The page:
Una representación de Caballeros y Amazonas de la Orden Soberana del Temple de Cristo, como es habitual en perfecta formación, se presento en la Secretaria de Estado (puerta de bronce) para entregar las cartas que solicitan JUSTICIA para los pobres soldados de Cristo…

    Continua en sección NOTICIAS

    A group of Templar Knights and Amazones was in the Vatican city giving the letters asking for JUSTICE to the Poors soldiers of Christ…

    Continues in Noticias (news)

    Most Popular Posts « Templar Globe said:
    November 5, 2007 at 3:30 am

    […] 1. (-) At home with the Knights Templar – Yorks […]

    Michael said:
    April 22, 2008 at 8:11 pm

    Non nobis Domine, non nobis, sed nomini tuo da gloriam!

    Grüße aus Deutschland

    harrison mellor said:
    May 13, 2008 at 12:26 pm

    the templars are of the highest order of english freemasonry

    james said:
    October 11, 2008 at 8:40 am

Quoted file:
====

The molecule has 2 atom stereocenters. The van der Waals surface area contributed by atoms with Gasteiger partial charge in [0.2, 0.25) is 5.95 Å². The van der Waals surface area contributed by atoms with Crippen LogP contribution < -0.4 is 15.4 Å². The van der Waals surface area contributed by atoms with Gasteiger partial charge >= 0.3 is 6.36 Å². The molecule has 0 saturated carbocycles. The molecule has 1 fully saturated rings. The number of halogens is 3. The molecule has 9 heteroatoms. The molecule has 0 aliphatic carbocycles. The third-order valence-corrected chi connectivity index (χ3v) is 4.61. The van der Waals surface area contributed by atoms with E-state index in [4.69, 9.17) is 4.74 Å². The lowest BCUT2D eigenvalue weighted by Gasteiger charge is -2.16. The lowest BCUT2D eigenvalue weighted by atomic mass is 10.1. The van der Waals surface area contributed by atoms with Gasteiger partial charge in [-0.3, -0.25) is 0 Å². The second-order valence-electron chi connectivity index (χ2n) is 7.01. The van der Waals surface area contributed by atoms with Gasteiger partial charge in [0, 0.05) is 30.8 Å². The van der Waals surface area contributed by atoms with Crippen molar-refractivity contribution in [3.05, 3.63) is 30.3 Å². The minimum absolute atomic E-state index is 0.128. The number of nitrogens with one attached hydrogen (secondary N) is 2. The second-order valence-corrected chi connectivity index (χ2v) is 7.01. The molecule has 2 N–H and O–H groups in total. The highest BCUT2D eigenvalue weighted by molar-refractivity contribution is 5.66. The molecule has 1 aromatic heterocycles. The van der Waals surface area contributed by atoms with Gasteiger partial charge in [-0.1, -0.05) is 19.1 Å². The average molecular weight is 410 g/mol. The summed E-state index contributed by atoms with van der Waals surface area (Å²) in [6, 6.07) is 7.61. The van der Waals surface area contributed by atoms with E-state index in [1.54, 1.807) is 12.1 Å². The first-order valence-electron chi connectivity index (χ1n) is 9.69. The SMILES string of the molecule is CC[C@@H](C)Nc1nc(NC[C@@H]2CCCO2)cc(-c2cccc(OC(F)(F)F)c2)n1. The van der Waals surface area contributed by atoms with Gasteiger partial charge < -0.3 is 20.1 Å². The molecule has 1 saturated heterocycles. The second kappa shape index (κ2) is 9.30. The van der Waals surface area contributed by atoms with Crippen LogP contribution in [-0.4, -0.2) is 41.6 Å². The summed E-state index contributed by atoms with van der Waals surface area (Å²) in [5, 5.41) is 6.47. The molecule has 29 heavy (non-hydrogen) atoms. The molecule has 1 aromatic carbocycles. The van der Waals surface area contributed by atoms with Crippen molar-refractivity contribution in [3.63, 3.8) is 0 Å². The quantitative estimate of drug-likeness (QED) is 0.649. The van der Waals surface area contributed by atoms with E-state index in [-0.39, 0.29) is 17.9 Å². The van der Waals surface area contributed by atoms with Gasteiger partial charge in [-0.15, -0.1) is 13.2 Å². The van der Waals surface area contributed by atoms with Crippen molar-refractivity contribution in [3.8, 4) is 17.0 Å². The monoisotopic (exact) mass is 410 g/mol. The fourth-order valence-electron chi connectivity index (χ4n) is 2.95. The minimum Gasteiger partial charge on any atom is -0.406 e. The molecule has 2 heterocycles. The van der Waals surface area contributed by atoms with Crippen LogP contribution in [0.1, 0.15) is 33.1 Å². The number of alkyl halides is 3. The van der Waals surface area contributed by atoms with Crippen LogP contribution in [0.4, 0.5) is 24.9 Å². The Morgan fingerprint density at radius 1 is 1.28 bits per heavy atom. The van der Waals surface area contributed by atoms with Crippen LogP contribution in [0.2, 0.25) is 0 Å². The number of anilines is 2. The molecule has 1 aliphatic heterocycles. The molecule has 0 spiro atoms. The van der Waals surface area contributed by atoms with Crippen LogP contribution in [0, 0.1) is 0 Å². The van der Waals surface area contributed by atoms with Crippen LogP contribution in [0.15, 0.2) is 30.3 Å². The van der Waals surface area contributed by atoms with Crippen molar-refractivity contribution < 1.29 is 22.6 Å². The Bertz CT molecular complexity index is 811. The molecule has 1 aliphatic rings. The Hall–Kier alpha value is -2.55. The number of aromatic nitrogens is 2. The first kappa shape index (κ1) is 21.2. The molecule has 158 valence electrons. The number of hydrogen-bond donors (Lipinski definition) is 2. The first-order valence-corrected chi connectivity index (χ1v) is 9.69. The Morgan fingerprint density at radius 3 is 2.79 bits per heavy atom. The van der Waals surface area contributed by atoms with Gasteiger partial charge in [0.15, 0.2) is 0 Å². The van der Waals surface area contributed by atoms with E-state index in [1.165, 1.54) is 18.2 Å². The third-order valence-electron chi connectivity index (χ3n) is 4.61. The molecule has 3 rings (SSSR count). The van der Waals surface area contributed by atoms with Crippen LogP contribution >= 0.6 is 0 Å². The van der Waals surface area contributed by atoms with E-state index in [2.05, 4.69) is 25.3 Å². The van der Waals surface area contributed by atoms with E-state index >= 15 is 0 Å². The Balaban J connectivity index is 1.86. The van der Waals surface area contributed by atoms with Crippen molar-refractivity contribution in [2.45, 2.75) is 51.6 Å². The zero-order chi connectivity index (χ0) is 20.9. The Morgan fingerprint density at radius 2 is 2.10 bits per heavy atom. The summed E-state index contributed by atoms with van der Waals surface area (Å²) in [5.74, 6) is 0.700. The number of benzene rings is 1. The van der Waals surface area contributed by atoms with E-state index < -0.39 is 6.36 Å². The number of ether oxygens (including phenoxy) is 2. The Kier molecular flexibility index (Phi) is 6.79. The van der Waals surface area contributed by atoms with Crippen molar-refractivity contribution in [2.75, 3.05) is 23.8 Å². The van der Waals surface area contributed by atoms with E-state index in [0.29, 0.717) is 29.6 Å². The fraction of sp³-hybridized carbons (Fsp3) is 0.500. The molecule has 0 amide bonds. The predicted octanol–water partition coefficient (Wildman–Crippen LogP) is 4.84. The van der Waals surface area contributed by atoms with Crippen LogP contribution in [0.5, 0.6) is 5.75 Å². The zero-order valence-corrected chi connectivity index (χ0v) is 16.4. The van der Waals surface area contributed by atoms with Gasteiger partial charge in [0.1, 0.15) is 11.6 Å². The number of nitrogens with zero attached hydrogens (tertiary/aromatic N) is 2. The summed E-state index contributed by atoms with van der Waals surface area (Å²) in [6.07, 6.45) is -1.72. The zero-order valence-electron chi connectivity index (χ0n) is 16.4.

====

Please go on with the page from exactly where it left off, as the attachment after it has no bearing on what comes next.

i hope there will be more good pictures coming

    John said:
    February 12, 2009 at 5:36 am

    I dont think that europe had corn in the 12th century.

    ijoel said:
    June 8, 2009 at 8:40 am

    i want to be templar.

    toms said:
    June 20, 2009 at 9:26 am

    templars were real warriors sworn to defend the church and christianity…..
    i want to know whether their descendents are still alive.

    toms said:
    June 20, 2009 at 9:27 am

    me too

    AndrewRN said:
    July 6, 2009 at 10:48 pm

    templars are honorable warriors whose dedicated duty to defend and protect.

    me, too.

    Mr Prince said:
    July 8, 2009 at 3:26 am